Sunday, January 30, 2011

Sticks and Stones and Words, Too

It is a tried and true practice that the first thing a lawyer should do with a fiery pleading or letter is to file it under his or her pillow.
That's Ohio Supreme Court Justice Paul Pfeifer, dissenting, from the decision of the Ohio Supreme Court to suspend Mark Gardner's license for a year (6 months probated) for mouthing off to a panel of appellate judges in a motion for reconsideration. (Did you realize that if you reverse the vowels in "panel" it spells "penal?"  Just noticed that when I did it. Almost decided to leave it.)  Pfeifer went on to say that Mark should have done that but didn't.  Or, at any rate, didn't then toss his motion and start again.  Instead, he filed it.
The decision of the Supremes in that case gave us the Mark Gardner rule which is, in its shortest form, lawyers can be severely disciplined for impugning the integrity of judges even if what they say is objectively and demonstrably true.  Attack the opposing party if you must, but not the opposing lawyer.  And never the judge.  The last part of that is generally good advice if your goal is to win.  Pissing off the judge rarely inspires the Honorable whoever to rule your way.
And so it is that probably it didn't do Arizona lawyer Tajudeen Oladiran a whole lot of good to file a Motion for a Honest and Honorable Court System, address it to "the Dishonorable Susan R. Bolton," and describe Judge Bolton as a "brainless coward."
Motion for an Honest System                                                                   
Non-lawyers, of course, don't face the same disciplinary risks that lawyers do for saying what they shouldn't.  But they are, if anything, even more inclined to violate Justice Pfeifer's advice.  And so it is that pro se plaintiff Paul Hupp wrote of a panel of judges from the 9th Circuit.  They were, he said,
slime ball, piece of shit, ass clown judges.
Pro Se 1                                                                   
Lots of lawyers have thought that sort of thing about judges, lots of lay people too.  And I'll bet it was deeply satisfying to write. But if your goal is to get them on your side - probably not so effective.  Of course, Hupp's was a motion for reconsideration.  He'd already lost, and probably wasn't really hoping to prevail at this point.  But one never knows.
Nor does one know about Deborah E. Frisch, Ph.D.  She, too, had already lost, having been turned down for whatever by, among others, Judge Alex Kozinski or, as she refers to him, the "frocked cowfucker in San Francisco."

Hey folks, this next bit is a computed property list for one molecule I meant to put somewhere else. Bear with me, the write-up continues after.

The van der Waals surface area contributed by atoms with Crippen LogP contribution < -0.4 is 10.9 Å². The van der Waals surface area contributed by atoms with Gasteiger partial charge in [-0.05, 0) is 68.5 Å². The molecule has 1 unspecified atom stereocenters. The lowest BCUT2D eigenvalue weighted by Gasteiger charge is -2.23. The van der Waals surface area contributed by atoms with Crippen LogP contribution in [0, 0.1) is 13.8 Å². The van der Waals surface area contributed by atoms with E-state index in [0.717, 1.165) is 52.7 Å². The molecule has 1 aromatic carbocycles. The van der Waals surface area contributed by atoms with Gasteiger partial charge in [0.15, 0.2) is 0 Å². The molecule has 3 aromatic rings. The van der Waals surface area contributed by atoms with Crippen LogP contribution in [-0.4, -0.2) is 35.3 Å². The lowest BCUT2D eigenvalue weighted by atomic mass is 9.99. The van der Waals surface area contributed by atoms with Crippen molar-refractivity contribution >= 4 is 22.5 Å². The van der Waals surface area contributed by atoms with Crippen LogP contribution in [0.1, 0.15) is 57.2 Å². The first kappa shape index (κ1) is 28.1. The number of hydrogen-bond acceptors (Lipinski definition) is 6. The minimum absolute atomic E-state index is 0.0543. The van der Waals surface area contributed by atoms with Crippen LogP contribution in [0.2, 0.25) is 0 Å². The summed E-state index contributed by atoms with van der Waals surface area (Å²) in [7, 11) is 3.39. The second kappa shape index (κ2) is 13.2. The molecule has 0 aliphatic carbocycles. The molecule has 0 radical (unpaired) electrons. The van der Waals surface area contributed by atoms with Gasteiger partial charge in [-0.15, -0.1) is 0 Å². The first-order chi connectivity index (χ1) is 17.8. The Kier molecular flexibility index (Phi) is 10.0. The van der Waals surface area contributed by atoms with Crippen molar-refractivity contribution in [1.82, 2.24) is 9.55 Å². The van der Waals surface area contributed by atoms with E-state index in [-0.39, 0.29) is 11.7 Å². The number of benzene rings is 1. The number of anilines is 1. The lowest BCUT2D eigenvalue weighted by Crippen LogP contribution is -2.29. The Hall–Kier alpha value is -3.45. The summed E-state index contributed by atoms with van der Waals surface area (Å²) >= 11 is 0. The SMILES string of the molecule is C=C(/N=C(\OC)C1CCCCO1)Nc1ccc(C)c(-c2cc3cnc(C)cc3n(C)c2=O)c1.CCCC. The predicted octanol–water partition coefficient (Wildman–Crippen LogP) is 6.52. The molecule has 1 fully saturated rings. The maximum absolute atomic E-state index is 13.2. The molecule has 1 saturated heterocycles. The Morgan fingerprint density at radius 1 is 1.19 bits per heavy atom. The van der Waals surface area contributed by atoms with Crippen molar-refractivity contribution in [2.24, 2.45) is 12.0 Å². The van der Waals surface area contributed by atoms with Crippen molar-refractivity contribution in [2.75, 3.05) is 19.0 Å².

Pro Se 2                                                            
All of this is really by way of warning.  For while it's true that non-lawyers can't lose their licenses to practice law, they can suffer not just the loss of their case but, also, the loss of their liberty.  Case in point, Ray Wolfe.
Ray is (or I suppose was) a law student at one of the law schools in Massachusetts.  And his story comes to us by the good graces of Elie Mystal at Above the Law, Scott Greenfield, and Eric Mayer.
It seems that while Ray was "home for the holidays" (don't know which holidays), he got a traffic ticket.  Ray took umbrage. According to the Missouri Court of Appeals, Southern District, Division Two,
Wolfe lectured the traffic officer about violating “his constitutional rights” and said he would see the officer “in federal court.”
Probably not wise, perhaps a sign of things to come, and essentially irrelevant here.
What's not irrelevant is what happened next.
He mailed the clerk’s office a jury trial demand and a list of conflict dates. For reasons explained at trial but not relevant to this appeal, court dates were scheduled which were inconvenient to Wolfe, who had returned to school, prompting him to send letters to each of the responsible judges. His first letter read, in pertinent part:
To let you know I use the word “Judge" lightly in your case. Your asshole (traffic cop) wrote me that ticket, committing constructive treason, and perjury of his oath, as you are about to do. If I come down there you damn sure won’t want me in your courtroom. I know you have people in the courthouse guarding your sorry “Communist” ass. I told you I am currently “Out OF STATE” and I demand a continuance. This is no longer a request!